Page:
MEng Software Engineering

Year of entry: 2020

Course unit details:
The Internet of Things: Architectures and Applications

Unit code COMP32412
Credit rating 10
Unit level Level 3
Teaching period(s) Semester 2
Offered by Department of Computer Science
Available as a free choice unit? Yes

Overview

Augmenting objects, otherwise designed to perform a specific task, with the ability to connect to the Internet has led to a new technological paradigm called the Internet of Things (IoT). This course will introduce the students to this concept where high level tasks such as data analytics and fundamental hardware components, such as sensors and actuators are integrated to produce complex systems aimed at improving quality of life and benefit society. Considering the upcoming IoT revolution, this course unit offers a timely opportunity to familiarise yourself with the fundamental principles and primary issues that define the IoT. We put emphasis on the versatility of components that can be integrated into such systems, as well as the diversity of data types produced by the IoT edge-nodes. Successful development of IoT applications also requires communication between different levels (layers) of IoT architectures with the associated security and privacy issues.

Pre/co-requisites

Unit title Unit code Requirement type Description
Distributed Computing COMP28112 Pre-Requisite Compulsory
Students who are not from the School of Computer Science must have permission from both Computer Science and their home School to enrol.

Aims

Demystify the IoT concept. Offer insight into the IoT components and explain the different principles and the several aspects of designing the IoT architectures. The course will be focused towards the edge of the IoT that is the “Things” (i.e., the edge devices). Several IoT areas of application will be analysed, such as smart grids, home automation, and industrial IoT to demonstrate the different requirements and constraints in designing practical IoT architectures for these segments. Furthermore, the course will analyse the importance of the security, trust, and privacy issues for IoT and present techniques that address these. The course will also demonstrate the interplay and the role of diverse engineering and computer science fields that compose the IoT ecosystem.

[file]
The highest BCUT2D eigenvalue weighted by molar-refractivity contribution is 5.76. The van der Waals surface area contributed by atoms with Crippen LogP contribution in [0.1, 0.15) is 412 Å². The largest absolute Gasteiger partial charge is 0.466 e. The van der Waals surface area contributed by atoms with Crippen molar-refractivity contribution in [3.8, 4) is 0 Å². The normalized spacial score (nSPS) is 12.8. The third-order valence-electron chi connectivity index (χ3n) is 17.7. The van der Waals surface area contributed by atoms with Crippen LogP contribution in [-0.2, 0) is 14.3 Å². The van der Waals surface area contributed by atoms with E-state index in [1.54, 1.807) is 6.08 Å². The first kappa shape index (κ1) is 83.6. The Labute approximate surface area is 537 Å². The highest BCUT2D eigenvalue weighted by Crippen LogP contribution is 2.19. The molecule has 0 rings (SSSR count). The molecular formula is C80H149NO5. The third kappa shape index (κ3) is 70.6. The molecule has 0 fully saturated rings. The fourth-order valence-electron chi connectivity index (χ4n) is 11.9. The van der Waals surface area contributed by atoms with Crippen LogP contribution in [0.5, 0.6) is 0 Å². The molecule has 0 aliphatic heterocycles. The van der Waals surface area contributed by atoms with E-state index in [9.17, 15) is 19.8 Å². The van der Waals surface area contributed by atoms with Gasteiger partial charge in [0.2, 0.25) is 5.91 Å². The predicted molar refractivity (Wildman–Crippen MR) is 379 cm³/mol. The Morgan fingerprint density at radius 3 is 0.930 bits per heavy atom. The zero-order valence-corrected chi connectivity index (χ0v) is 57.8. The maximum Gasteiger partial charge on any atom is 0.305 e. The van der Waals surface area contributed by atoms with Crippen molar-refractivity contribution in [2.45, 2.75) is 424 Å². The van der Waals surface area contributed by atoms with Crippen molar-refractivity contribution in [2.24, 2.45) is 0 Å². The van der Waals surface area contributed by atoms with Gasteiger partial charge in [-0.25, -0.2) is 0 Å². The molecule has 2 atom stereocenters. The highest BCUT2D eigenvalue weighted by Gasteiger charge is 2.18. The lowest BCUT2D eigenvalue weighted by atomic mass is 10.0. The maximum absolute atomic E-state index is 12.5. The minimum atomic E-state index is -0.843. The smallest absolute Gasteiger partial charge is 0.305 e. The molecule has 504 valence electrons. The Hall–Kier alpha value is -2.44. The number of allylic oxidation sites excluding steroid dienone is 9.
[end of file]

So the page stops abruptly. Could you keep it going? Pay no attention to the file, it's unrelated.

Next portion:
Learning outcomes

  •  Identify the basic organization and components that underpin IoT systems.

  • Construct IoT reference architectures in step-by-step manner based on specific design principles and use-related requirements.

  • Apply a design methodology to design IoT systems from specifications to deployment.

  • Describe and compare the heterogeneous communication mechanisms supported by IoT systems at the physical and link layers.

  • Evaluate the characteristics of wireless radio channels and define the basic principles of modulating techniques used in wireless communication networks.

  • Identify the security threats at all levels of the IoT and respective security techniques used to mitigate these threats.

  • Analyse knowledge inferred from data monitoring in IoT systems to optimize smart grids.

 

Syllabus

·         Introduction and evolution of IoT (1)

·         Organisation and primary components of IoT systems (4)

o   Structure of IoT systems

o   IoT backend modules

o   IoT gateways

o   The IoT edge

·         A reference IoT architecture (3)

o   Design principles and design requirements for the reference architecture

o   Real-world constraints

·         Design issues for the IoT edge (4)

o   Sensors and actuators for IoT systems

o   Interoperability and reliability issues

o   Communication protocols and protocol stacks for the edge devices

o   Hardware security for edge devices

·         Security, trust, and privacy issues in IoT (2)

o   Identity management of IoT edge devices

·        IoT case studies (6)

o   Smart grid (2)

o   Home automation (2)

o   Industrial IoT (2)

Teaching and learning methods

Up to 20 lectures (2 hrs per week)

6 lab sessions per term combining/alternating pen & paper questions with laboratory hands on tasks.

Employability skills

Analytical skills
Innovation/creativity
Project management
Problem solving
Research
Written communication

Assessment methods

Method Weight
Written exam 70%
Practical skills assessment 30%

Feedback methods

Via questions and answers and weekly office hours

Recommended reading

COMP32412 reading list can be found on the School of Computer Science website for current students.

Study hours

Scheduled activity hours
Lectures 20
Practical classes & workshops 6
Independent study hours
Independent study 74

Teaching staff

Staff member Role
Vasileios Pavlidis Unit coordinator

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